The 1932 tax increase may have been unwise, but it was not Hoover’s folly. Rather, it was a thoroughly bipartisan mistake endorsed by a comfortable majority of both parties. Expert opinion was not quite unanimous, but many economists believed large deficits would deepen the Depression and weaken the dollar.16 While a few proto-Keynesians demurred, Hoover had ample support from experts, business leaders, and even most Democrats.

What would Coolidge have done if still in office in 1932? Almost certainly, he would have cut spending. Throughout the early 1930s, Coolidge continued to insist that retrenchment was the only permanent solution to the government’s fiscal woes.17 “Almost all our governmental units have been taxing, borrowing and spending beyond the means of the people to pay,” the ex-president said.18 Unless lawmakers closed the spigot of public spending, high taxes would ruin the nation.

But Coolidge also acknowledged that new taxes might be necessary. In the short run, he wrote, heavy taxes on the rich might be a reasonable stopgap. Ultimately, however, lawmakers soaked the rich only at the nation’s peril. Foisting the tax burden disproportionately on the fortunate few would stifle growth and might even encourage the development of a political overclass, willing to pay heavy taxes only if granted overweening political power.19

If new taxes were unavoidable, then they should be paid by every American, not just the rich, Coolidge reasoned. During debate over the 1932 revenue act, Coolidge championed a broad-based tax on consumption. Such a levy would raise money while avoiding the dangers of a tax system too dependent on payments by the rich, he contended. “The levies on tobacco and gasoline produce a very large revenue which is not burdensome to the consumer,” he wrote. “The extension of such a system to many other commodities would seem to be in complete harmony with the spirit of a self-governing people.”20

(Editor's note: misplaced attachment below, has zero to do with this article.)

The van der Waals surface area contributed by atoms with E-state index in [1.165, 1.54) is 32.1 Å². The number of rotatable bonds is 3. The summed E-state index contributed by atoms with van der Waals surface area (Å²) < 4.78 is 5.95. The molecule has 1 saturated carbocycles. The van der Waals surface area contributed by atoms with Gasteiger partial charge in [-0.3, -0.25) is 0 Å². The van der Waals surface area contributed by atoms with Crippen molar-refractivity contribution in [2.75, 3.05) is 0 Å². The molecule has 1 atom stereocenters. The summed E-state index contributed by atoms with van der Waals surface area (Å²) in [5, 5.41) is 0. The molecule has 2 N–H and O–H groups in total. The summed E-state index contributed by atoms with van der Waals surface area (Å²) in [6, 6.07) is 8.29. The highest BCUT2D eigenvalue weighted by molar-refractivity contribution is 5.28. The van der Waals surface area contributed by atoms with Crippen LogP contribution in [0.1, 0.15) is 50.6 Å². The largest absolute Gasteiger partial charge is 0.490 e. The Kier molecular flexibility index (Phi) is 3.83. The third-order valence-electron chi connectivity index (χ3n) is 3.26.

Calvin’s Tea Party?

So what are we to make of Calvin Coolidge? Is he an apt poster boy for today’s Tea Partiers? Not really. To be sure, his devotion to limited government jibes with most Tea Party manifestos. But his commitment to fiscal austerity doesn’t quite fit. It seems likely that Coolidge would never have championed tax cuts in the face of soaring deficits.

Indeed, when the nation faced exactly that situation in mid-1931, Coolidge was quick to point out that too many tax cuts would have imperiled federal debt repayment in the 1920s — one of his proudest achievements. “By retiring and refunding its debt the National Government is saving nearly half a billion dollars annually in interest,” he pointed out. “The only other courses would have been more extravagant spending or reduction of taxes. Either one of these would have aggravated the present serious situation of the Treasury.”21

Coolidge, then, was no fanatic when it came to cutting taxes. He was a man of hard truths, many of them fiscal. Solid, responsible government required taxes — low ones, when possible, but adequate ones at every juncture. And like the good Vermont farm boy that he was raised to be, he never put the cart before the horse. If tax cuts were the goal, then spending cuts were the means: They had to come first.

Are the Tea Partiers ready to make extension of the Bush tax cuts contingent on compensatory spending cuts? I suspect not. Coolidge would be unimpressed.


1 John T. Woolley and Gerhard Peters, the American Presidency Project [online], Santa Barbara, Calif. Available at http://www.presidency.ucsb.edu/ws/?pid=25834.

2 John T. Woolley and Gerhard Peters, the American Presidency Project [online], Santa Barbara, Calif. Available at http://www.presidency.ucsb.edu/ws/?pid=24174.

3 Tax Notes, Sept. 1, 2003, p. 1201, Doc 2003-19534, 2003 TNT 170-30.